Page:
SCIO — The Catherine Freer Wilderness Program abruptly closed last month, along with its Scio-based therapy school, Santiam Crossing.
The school closure decision came with about a week’s notice to parents of teens enrolled in the programs, leaving at least one wondering when, or if, she’ll get her money back.
“There’s been no contact with them. They don’t answer emails, they don’t answer phone calls,” said the parent, a mid-valley resident who asked not to be identified because of her child’s medical situation. “They owe me over $21,000.”
Rob Cooley, founder and president of the Catherine Freer program, said in a brief phone interview that the ongoing recession forced the closure decisions. He said a financial plan is being “worked on” but said he couldn’t say how, or if, payments would be made to families with unfulfilled treatment obligations.
“The board has the ultimate authority about that,” he said.
A June 12 press release on the Catherine Freer website announces both Cooley’s retirement and the closure of the Albany-based wilderness therapy business, which was separate from Santiam Crossing. That program shut down June 25.
In the press release, Cooley said fewer insurance companies now pay for the program, and the struggling economy made it hard to find families who could afford it without their help.
The closure decision “was a difficult one, but fiscally, it was the right one,” Cooley wrote.
The press release stated the therapeutic boarding school would remain open, which was the plan at the time, Cooley said. The website message has not yet been changed.
Cooley said in the phone interview that the Santiam Crossing decision came later, although he was unsure of the exact date. The school sent students home on July 3.
He said there were multiple issues that he was not prepared to talk about at the moment, adding, “The primary thing was the recession.”
Cooley said the program was not involved in any lawsuits, and a public records search turned up no reports of any filings.
The county assessor’s office indicates Cooley’s business, Mountain Glen Wilderness LLC, which owns the Santiam Crossing property, currently owes $3,055 in taxes and interest for 2011.
The property, Cooley said, “belongs to the bank, you know. We haven’t done an appraisal yet, chances are it’s not quite enough to pay off all the loans.”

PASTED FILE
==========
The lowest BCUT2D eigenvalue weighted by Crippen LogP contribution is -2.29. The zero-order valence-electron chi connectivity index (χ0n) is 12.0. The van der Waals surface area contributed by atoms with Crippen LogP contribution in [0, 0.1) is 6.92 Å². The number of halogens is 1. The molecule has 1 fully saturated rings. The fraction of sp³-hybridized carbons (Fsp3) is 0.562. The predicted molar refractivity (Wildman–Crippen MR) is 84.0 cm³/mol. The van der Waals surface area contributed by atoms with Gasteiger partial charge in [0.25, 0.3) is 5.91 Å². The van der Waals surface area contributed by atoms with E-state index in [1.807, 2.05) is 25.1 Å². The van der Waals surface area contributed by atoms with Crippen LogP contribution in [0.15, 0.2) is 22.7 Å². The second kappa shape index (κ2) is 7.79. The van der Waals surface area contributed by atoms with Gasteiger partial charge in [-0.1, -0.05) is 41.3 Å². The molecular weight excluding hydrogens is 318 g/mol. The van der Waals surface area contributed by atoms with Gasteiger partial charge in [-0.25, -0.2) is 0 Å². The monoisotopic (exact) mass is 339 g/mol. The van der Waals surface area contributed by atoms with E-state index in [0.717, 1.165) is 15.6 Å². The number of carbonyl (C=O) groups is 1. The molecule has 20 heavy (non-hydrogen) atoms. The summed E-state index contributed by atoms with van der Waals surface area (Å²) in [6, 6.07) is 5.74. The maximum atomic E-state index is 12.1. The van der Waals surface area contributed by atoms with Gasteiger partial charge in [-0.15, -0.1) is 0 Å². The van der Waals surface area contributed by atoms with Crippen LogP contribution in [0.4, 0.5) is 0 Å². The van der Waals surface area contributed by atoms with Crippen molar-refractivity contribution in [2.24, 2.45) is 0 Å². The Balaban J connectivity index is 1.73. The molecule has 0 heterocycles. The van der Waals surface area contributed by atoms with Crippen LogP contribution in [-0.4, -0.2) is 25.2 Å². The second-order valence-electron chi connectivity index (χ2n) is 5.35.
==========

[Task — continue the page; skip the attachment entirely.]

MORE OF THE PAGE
Sheriff Tim Mueller said his office responded to a handful of runaway reports from the program, but has had no major investigations there.
Sixteen youths were displaced by the therapy school’s closure, Cooley said, some of whom had recently joined. He said some of the management staff are continuing to work at both the school and the wilderness program, to wrap things up.
The mid-valley parent said her child had not yet completed the program and she was wondering what would happen to parents’ last month’s deposits.
She said she was told in an email on June 28 that she’d get a letter from Cooley about financial issues, but she has received no communication since. Nor has she received any referrals for new placement or continued treatment.
“So here are these kids, in a therapuetic program, and some of these kids have serious mental health problems and they (families) are just scrambling,” the parent said. “I have no clue what’s happening now. They are shut down and they’re not communicating.”
Cooley founded Catherine Freer Wilderness Therapy Expeditions in 1988, in memory of Freer, a longtime friend and elite mountain climber who perished with her climbing partner the year before.
The program combined wilderness settings with behavior management therapy delivered by licensed counselors to help combat both drug and behavioral problems. It started with multiple-week wilderness treks, and in 2004 grew to include the outdoor therapeutic boarding school known as Santiam Crossing.
The 157-acre campus east of Scio housed girls and boys ages 14 to 18 in canvas-walled tents. Schooling took place in a yurt. Teens were eligible to attend only if they’d first completed a wilderness trek.
Janet Selby of Philomath brought her son, Mark, to the Catherine Freer program in December 2005. She was looking for a way to help him break down the walls he’d built through anger and drug abuse after his father died.
Mark did three wilderness treks before transferring to Santiam Crossing, Selby said. He learned self-sufficiency and coping skills, and to open up to others about his pain. The experience totally transformed Mark, she said.
The family had three good years together before Mark was killed in a car accident in November 2010. In his memory, Selby established a scholarship to send other Philomath youths in need to Santiam Crossing. She said she’s not sure yet what will happen to that fund, which is being administered by the Philomath Community Foundation.
“I’m sorry. I can’t believe it. What an amazing announcement,” Selby said of the closure. “I’m saddened.”